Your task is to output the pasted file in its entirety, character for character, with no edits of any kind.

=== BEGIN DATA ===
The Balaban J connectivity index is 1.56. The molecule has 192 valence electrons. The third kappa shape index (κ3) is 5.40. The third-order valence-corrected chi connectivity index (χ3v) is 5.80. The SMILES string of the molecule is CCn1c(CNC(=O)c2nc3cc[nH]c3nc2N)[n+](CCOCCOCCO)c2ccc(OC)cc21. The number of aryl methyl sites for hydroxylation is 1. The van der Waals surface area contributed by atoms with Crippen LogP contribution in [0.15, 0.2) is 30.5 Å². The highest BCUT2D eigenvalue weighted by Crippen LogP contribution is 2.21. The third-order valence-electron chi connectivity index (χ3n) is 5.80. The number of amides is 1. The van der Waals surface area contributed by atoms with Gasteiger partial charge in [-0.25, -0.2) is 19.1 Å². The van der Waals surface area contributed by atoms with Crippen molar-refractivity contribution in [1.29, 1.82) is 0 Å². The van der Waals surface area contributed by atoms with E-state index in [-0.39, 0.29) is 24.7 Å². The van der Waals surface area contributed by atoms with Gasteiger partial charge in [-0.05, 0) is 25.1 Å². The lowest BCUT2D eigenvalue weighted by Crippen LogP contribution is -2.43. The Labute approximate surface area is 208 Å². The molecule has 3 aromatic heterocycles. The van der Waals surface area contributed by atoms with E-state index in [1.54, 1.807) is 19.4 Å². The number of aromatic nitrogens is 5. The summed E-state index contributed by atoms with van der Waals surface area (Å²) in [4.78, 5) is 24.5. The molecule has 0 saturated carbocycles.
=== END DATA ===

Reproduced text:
The Balaban J connectivity index is 1.56. The molecule has 192 valence electrons. The third kappa shape index (κ3) is 5.40. The third-order valence-corrected chi connectivity index (χ3v) is 5.80. The SMILES string of the molecule is CCn1c(CNC(=O)c2nc3cc[nH]c3nc2N)[n+](CCOCCOCCO)c2ccc(OC)cc21. The number of aryl methyl sites for hydroxylation is 1. The van der Waals surface area contributed by atoms with Crippen LogP contribution in [0.15, 0.2) is 30.5 Å². The highest BCUT2D eigenvalue weighted by Crippen LogP contribution is 2.21. The third-order valence-electron chi connectivity index (χ3n) is 5.80. The number of amides is 1. The van der Waals surface area contributed by atoms with Gasteiger partial charge in [-0.25, -0.2) is 19.1 Å². The van der Waals surface area contributed by atoms with Crippen molar-refractivity contribution in [1.29, 1.82) is 0 Å². The van der Waals surface area contributed by atoms with E-state index in [-0.39, 0.29) is 24.7 Å². The van der Waals surface area contributed by atoms with Gasteiger partial charge in [-0.05, 0) is 25.1 Å². The lowest BCUT2D eigenvalue weighted by Crippen LogP contribution is -2.43. The Labute approximate surface area is 208 Å². The molecule has 3 aromatic heterocycles. The van der Waals surface area contributed by atoms with E-state index in [1.54, 1.807) is 19.4 Å². The number of aromatic nitrogens is 5. The summed E-state index contributed by atoms with van der Waals surface area (Å²) in [4.78, 5) is 24.5. The molecule has 0 saturated carbocycles.